We are thrilled to announce our recent investment in EarthOptics, an innovative company developing next-generation technologies that give growers revolutionary insights into their soil. EarthOptics has developed a proprietary machine learning platform that allows them to train a model on a few soil samples and then use that model to interpret large land areas. The goal? To enable farmers to have a rich understanding of their soil at an affordable price.
“Soil management until the last couple years has been significantly underinvested in, mostly because it’s historically been time consuming, laborious and expensive. We want to bring all the soil data together in a single cloud based system and use machine learning to solve a number of agricultural problems.”
- Lars Dyrud, CEO of EarthOptics
The Time for Soil Health is Now
Maintaining healthy soils is one of, if not the most crucial, undertaking for farmers. The longevity of their farmland and thereby their business depends on it. Degraded soils can lead to erosion, reduced water and nutrient holding capacity and loss of soil organic matter.
Soil degradation is not only economically harmful for the farmer--it also can have disastrous consequences for the environment and food security. Globally, soil biodiversity has been estimated to contribute between $1.5 and 13 trillion annually to the value of ecosystem services and regulation of climate. The loss of healthy soils reduces agricultural yields and could result in a food production loss of 25 percent by 2050. According to John Crawford, Director of the Sustainable Systems Program in Rothamsted Research in England, If we keep treating our soils poorly we will have to convert about 70 percent of the earth’s surface to agriculture to meet demand for food by 2050, up from about 40 percent now.
There is a lot of data that would be immensely helpful for farmers to help prevent soil degradation. However the only way to get an accurate measurement for soil properties is to stick a probe in the ground and send the sample to a lab to be analyzed. But soils are incredibly variable and within a field one soil sample can have completely different microbiome characteristics and even soil type than a sample 30 feet away. Collecting soil samples and having them analyzed is costly so getting a dense rich map over thousands of acres would be impractical for most agriculture applications.
The Best of Both Worlds
It is this challenge that EarthOptics has set out to solve. Instead of completely eliminating soil samples, they take a few soil samples and treat them as training data for a machine learning platform to interpret measurements coming from vehicle or tractor based sensors and other satellite data sets. The result is a low cost, very detailed map that's feasible to create over thousands of acres.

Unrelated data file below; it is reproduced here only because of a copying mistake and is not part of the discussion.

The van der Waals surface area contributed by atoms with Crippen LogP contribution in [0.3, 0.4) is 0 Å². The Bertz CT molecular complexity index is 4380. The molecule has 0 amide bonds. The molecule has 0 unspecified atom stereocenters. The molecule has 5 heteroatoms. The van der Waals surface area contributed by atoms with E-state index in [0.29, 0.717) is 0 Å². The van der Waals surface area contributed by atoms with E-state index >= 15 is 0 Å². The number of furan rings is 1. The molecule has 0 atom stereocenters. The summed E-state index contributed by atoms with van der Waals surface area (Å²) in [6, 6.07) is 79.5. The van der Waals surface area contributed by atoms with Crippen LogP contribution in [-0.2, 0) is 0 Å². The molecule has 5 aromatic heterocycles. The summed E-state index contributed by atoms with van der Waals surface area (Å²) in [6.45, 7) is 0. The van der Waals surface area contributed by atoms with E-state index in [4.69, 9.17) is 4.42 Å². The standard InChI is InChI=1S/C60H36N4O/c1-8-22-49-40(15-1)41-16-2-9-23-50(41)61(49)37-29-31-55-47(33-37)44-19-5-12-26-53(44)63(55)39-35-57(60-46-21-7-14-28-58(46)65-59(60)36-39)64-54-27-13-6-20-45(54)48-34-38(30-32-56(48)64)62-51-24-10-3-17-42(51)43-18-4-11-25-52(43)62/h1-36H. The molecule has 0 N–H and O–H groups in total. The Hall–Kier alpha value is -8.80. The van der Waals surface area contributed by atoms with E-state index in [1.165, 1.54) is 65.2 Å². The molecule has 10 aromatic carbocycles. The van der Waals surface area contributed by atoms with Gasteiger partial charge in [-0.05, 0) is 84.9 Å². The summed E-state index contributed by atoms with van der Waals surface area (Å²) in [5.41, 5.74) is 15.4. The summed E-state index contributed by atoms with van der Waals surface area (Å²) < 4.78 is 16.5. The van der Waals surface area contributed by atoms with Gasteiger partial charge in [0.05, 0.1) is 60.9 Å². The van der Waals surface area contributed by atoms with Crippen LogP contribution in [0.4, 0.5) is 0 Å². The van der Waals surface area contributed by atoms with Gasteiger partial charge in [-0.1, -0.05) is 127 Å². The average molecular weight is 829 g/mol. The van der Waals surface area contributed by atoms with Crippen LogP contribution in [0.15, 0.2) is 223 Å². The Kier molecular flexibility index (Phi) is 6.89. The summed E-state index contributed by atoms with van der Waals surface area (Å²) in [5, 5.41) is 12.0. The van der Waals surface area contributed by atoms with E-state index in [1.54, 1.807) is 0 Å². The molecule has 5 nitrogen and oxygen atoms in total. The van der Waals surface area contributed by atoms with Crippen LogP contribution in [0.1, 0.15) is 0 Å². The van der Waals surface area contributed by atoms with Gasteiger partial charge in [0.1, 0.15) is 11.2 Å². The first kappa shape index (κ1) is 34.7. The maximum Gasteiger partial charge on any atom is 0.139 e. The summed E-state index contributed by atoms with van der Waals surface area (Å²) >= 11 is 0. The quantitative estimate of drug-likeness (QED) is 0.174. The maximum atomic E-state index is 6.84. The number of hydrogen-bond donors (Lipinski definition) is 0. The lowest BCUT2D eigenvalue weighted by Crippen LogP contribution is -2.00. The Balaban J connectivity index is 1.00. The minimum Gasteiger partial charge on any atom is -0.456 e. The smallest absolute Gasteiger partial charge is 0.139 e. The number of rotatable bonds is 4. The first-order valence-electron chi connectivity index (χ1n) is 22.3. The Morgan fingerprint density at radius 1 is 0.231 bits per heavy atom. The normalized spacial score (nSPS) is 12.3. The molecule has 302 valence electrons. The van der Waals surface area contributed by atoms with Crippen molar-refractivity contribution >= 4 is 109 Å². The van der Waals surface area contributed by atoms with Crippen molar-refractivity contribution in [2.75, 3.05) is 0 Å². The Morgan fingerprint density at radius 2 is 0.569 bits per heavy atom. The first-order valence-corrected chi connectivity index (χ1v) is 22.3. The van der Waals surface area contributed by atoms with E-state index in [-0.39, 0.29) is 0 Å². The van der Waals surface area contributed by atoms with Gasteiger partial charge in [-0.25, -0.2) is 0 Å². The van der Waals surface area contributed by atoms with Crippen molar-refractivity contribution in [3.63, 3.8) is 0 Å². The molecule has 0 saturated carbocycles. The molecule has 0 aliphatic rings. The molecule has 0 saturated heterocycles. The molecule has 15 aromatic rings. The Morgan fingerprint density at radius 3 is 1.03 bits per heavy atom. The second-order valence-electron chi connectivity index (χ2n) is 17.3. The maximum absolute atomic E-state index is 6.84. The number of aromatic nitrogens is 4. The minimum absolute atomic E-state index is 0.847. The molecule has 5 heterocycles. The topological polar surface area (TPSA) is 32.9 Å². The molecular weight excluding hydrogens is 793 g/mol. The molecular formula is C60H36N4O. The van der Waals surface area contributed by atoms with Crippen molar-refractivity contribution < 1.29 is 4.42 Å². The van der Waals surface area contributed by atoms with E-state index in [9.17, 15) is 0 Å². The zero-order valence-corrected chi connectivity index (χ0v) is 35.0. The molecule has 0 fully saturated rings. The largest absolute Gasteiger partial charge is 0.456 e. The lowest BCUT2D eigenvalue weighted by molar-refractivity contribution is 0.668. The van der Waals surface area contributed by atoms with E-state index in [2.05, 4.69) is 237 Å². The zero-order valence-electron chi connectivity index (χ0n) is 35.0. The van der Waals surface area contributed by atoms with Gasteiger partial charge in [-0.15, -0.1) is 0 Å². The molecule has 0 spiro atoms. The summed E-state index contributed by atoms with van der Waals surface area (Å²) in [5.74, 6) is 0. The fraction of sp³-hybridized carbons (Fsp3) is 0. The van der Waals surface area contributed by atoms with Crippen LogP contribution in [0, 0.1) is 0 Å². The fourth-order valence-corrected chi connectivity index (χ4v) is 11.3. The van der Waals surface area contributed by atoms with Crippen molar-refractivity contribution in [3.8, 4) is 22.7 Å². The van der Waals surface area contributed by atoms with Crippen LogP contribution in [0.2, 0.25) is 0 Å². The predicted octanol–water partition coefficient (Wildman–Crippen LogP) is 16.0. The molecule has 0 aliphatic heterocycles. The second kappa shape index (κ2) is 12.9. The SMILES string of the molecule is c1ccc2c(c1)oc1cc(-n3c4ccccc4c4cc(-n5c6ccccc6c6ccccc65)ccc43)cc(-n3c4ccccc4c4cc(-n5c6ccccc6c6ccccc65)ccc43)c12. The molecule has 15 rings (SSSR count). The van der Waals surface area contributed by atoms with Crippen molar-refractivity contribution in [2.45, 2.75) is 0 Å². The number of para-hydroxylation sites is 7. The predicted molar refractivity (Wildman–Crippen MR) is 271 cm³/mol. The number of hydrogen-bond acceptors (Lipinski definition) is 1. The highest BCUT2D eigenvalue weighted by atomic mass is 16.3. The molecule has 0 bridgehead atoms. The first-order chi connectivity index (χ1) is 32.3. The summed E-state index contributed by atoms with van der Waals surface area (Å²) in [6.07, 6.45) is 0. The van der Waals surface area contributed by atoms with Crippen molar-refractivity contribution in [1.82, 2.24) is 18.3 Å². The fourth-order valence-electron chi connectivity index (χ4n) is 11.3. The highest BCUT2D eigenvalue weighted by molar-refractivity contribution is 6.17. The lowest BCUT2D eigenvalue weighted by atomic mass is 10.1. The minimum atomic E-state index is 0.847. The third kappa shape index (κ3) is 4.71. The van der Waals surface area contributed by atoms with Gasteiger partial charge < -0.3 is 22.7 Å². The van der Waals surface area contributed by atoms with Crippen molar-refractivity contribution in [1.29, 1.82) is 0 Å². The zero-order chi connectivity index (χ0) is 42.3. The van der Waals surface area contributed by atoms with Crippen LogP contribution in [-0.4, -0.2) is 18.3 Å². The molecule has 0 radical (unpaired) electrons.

The first step in the deployment of any EarthOptics product involves collecting mapping data using satellites as well as the company’s own measurement platform called GroundOwl, a sensor suite which consists of electromagnetic induction and a ground penetrating radar sensor. The tool can be mounted on a UTV and used at-speed during a farmer's normal operations.
The second step is to take field measurements which become training data for their machine learning platform. The training datasets are then used to interpret the data that was collected by the vehicle near where the probes were sampled and build a model for decoding the ground penetrating radar and EMI signals. Once the model has been created it is run on all the vehicle sensor data and any other satellite and elevation data they have available. Then gradient techniques are applied to create a final 3-D map that is as accurate as if a farmer had done about five times as many samples on the field.
Cracking Soil Compaction
The EarthOptics team decided to first apply their technology to soil compaction since it is one of the most expensive soil issues for farmers in terms of necessary amendments and resulting yield loss. The company decided to start with a compaction mapping and tillage prescription product after determining that compaction was under-invested in considering it’s one of the most expensive soil issues for farmers in terms of necessary amendments and resulting yield loss.
Soil compaction can lead to poor plant growth. Roots in compacted soils must work harder to grow meaning there will be fewer or weaker roots and plants can uptake fewer nutrients and less water. Additionally, it is difficult for water to percolate through highly compacted soils, causing water to build up which can literally suffocate roots from lack of airflow.